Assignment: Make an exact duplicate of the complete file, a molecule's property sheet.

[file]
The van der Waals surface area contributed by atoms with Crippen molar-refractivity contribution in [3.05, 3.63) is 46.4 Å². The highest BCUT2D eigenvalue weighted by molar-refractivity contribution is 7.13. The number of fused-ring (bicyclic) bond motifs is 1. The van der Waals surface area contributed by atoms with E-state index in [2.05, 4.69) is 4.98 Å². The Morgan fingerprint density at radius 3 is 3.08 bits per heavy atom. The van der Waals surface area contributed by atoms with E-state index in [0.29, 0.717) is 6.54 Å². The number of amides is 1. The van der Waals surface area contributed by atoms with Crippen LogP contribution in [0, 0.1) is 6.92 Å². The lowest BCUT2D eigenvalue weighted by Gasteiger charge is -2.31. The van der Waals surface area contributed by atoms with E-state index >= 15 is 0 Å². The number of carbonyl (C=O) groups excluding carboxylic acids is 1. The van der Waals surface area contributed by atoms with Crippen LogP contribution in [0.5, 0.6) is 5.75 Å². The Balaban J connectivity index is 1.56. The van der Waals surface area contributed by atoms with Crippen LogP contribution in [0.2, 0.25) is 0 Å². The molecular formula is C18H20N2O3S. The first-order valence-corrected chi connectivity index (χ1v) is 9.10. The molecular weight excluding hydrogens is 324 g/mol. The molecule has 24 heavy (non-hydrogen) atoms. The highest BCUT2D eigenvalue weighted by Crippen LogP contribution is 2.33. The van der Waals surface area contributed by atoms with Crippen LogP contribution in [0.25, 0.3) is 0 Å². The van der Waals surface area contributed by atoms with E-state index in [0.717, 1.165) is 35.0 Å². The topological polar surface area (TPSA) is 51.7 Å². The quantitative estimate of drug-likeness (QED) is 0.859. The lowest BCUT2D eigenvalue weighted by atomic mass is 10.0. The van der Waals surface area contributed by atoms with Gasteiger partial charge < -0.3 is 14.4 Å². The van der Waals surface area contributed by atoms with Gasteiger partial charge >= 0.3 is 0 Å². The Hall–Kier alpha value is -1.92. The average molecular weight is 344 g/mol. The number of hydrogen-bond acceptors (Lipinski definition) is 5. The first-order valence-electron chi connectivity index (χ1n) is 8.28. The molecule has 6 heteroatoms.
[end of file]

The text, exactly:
The van der Waals surface area contributed by atoms with Crippen molar-refractivity contribution in [3.05, 3.63) is 46.4 Å². The highest BCUT2D eigenvalue weighted by molar-refractivity contribution is 7.13. The number of fused-ring (bicyclic) bond motifs is 1. The van der Waals surface area contributed by atoms with E-state index in [2.05, 4.69) is 4.98 Å². The Morgan fingerprint density at radius 3 is 3.08 bits per heavy atom. The van der Waals surface area contributed by atoms with E-state index in [0.29, 0.717) is 6.54 Å². The number of amides is 1. The van der Waals surface area contributed by atoms with Crippen LogP contribution in [0, 0.1) is 6.92 Å². The lowest BCUT2D eigenvalue weighted by Gasteiger charge is -2.31. The van der Waals surface area contributed by atoms with E-state index >= 15 is 0 Å². The number of carbonyl (C=O) groups excluding carboxylic acids is 1. The van der Waals surface area contributed by atoms with Crippen LogP contribution in [0.5, 0.6) is 5.75 Å². The Balaban J connectivity index is 1.56. The van der Waals surface area contributed by atoms with Crippen LogP contribution in [0.2, 0.25) is 0 Å². The molecular formula is C18H20N2O3S. The first-order valence-corrected chi connectivity index (χ1v) is 9.10. The molecular weight excluding hydrogens is 324 g/mol. The molecule has 24 heavy (non-hydrogen) atoms. The highest BCUT2D eigenvalue weighted by Crippen LogP contribution is 2.33. The van der Waals surface area contributed by atoms with Crippen LogP contribution in [0.25, 0.3) is 0 Å². The van der Waals surface area contributed by atoms with E-state index in [0.717, 1.165) is 35.0 Å². The topological polar surface area (TPSA) is 51.7 Å². The quantitative estimate of drug-likeness (QED) is 0.859. The lowest BCUT2D eigenvalue weighted by atomic mass is 10.0. The van der Waals surface area contributed by atoms with Gasteiger partial charge < -0.3 is 14.4 Å². The van der Waals surface area contributed by atoms with Gasteiger partial charge >= 0.3 is 0 Å². The Hall–Kier alpha value is -1.92. The average molecular weight is 344 g/mol. The number of hydrogen-bond acceptors (Lipinski definition) is 5. The first-order valence-electron chi connectivity index (χ1n) is 8.28. The molecule has 6 heteroatoms.